So ya wanna be a gunsmith???

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SPDguns

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I get occasional inquiries of what it takes to be a gunsmith. I'm shooting from the hip and won't get it all in here so feel free to pitch in. Real gunsmiths like @Bunguffer and @rijas will be along shortly-
It takes time and patience. You have to be a problem solver and diagnostician. Don't be the guy who just throws parts at a gun until it works. Figure out what the problem is and go from there. You have to be a woodworker, metallurgist, machinist, welder and others I can't think of now. Know your market. I was the gunsmith for a small mom and pop gun store here in town. General repair is where the money is. I invested in a mill but according to my math I would have had to do 40 hours of machine work to break even on it before I could turn a profit. At $100 per hour in my market, that would equate to 10 years. I sold the mill. Don't take on more work than you can keep up with. There are horror stories of guns that disappear into gunsmith hell and don't get out until months later and they may or may not be fixed. Know your limitations, a good gunsmith knows when to say no. Be upfront and honest. I missed a part on a gun I worked on for a member a while back. Guess what? I'm gonna tear the whole thing apart to put in a $6 part...for free. I've helped several members fix their guns on the forum or on the phone so they didn't have to bring it in. I was at my wits end when my ATV brakes locked up. Another member helped me fix it with a phone call. Karma is as good as it is bad.
If you are serious, the closest option is MIT. (Murray In Tishomingo). They only accept 35 students a year and the competition is fierce. I'd recommend getting a real job while you learn to be a gunsmith. As for apprenticing, there are several reputable gunsmiths in the area but I don't know if they offer apprenticeships.
If you specialize, it will take time to get your name out. Ed Brown, Wilson, Geissele, Ron Power, etc. and those guys didn't just show up on the scene and be a hit overnight. Be careful of YouTube University. There's some good info on there and there's a lot if Bubba's. Discernment is knowing which is which. I've had customers bring me a bag of gun parts because they saw something on YouTube. A month or two ago, I had a difficult fix for a member's gun. There were two different solutions all over the Tube and NEITHER was the fix. I took the time and figured it out. I did NOT put my fix on the Tube. If you tell me "you built your own AR-15", I am not impressed. If you can change your spark plugs, you can "build" an AR-15. If you have an AR-15 and you changed out the handguard and stock, IT IS NOT "CUSTOM"!!!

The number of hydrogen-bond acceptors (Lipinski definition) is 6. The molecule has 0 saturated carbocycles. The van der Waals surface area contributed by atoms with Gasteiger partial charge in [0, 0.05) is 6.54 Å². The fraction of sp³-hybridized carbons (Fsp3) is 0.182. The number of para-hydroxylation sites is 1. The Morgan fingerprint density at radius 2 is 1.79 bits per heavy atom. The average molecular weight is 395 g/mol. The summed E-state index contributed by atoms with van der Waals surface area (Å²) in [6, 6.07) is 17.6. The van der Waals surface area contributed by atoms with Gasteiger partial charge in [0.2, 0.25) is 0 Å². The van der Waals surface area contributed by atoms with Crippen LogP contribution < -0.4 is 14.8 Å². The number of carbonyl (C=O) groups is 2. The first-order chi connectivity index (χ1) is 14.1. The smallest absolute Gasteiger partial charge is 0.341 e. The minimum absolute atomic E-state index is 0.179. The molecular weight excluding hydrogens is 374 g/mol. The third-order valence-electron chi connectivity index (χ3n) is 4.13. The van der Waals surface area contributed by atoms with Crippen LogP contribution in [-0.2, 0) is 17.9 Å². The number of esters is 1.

I'm headed to work, I will answer questions as best I can.
 

Catt57

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You also forgot to mention the liability that goes with it. You mess up your own $100 "pawn shop special" and break it in half, no one gets hurt but a Benjamin Franklin. You put a scratch on someone's "custom finish, blueprinted, long rage, cowboy action revolver with optic and night sights" and your day is going to suck pretty bad. But even that won't hurt as bad as if you forget or neglect to keep your books in order for when Uncle Sam comes to visit.

This is a big part what keeps me doing it as a hobby and I won't even touch someone else's gun for the above reasons.
 

carready

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Totally agree sir! One here got overwhelmed, screwed his books, and in turn screwed all his customers over.
It is hard to keep up sometimes but knowing your limitations is key. Don't take on what you can't do or too much to do. Luckily when I get booked up, I can send them to you! LOL

Be safe out there tonight buddy!
 
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You also forgot to mention the liability that goes with it. You mess up your own $100 "pawn shop special" and break it in half, no one gets hurt but a Benjamin Franklin. You put a scratch on someone's "custom finish, blueprinted, long rage, cowboy action revolver with optic and night sights" and your day is going to suck pretty bad. But even that won't hurt as bad as if you forget or neglect to keep your books in order for when Uncle Sam comes to visit.

This is a big part what keeps me doing it as a hobby and I won't even touch someone else's gun for the above reasons.
Would you describe that Murray course as "hands on". From reading the College website curriculum seems very "classroom"
 

Schlafftablett

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I very much disagree on money being in repairs. I found that specializing in a narrow band of custom work is far more profitable and the customers easier to deal with. If a guy breaks his gun its akin to having your car break down... its something that NEEDS done not something you want to do and they often want to nickel and dime you to death and then tend to slow pay as well. Offering custom work, you usually only get folks who want to spend money and have planned for the sale. It's just my .02.
 

mn_danger

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@SPDguns thank you for taking the time to share your insights and experience. This is the kind of information that usually has to be earned and learned. Good advice to all of us who have thought about jumping into gunsmithing from time to time. That being said, I look forward to bringing you a bag of parts someday 😅
 

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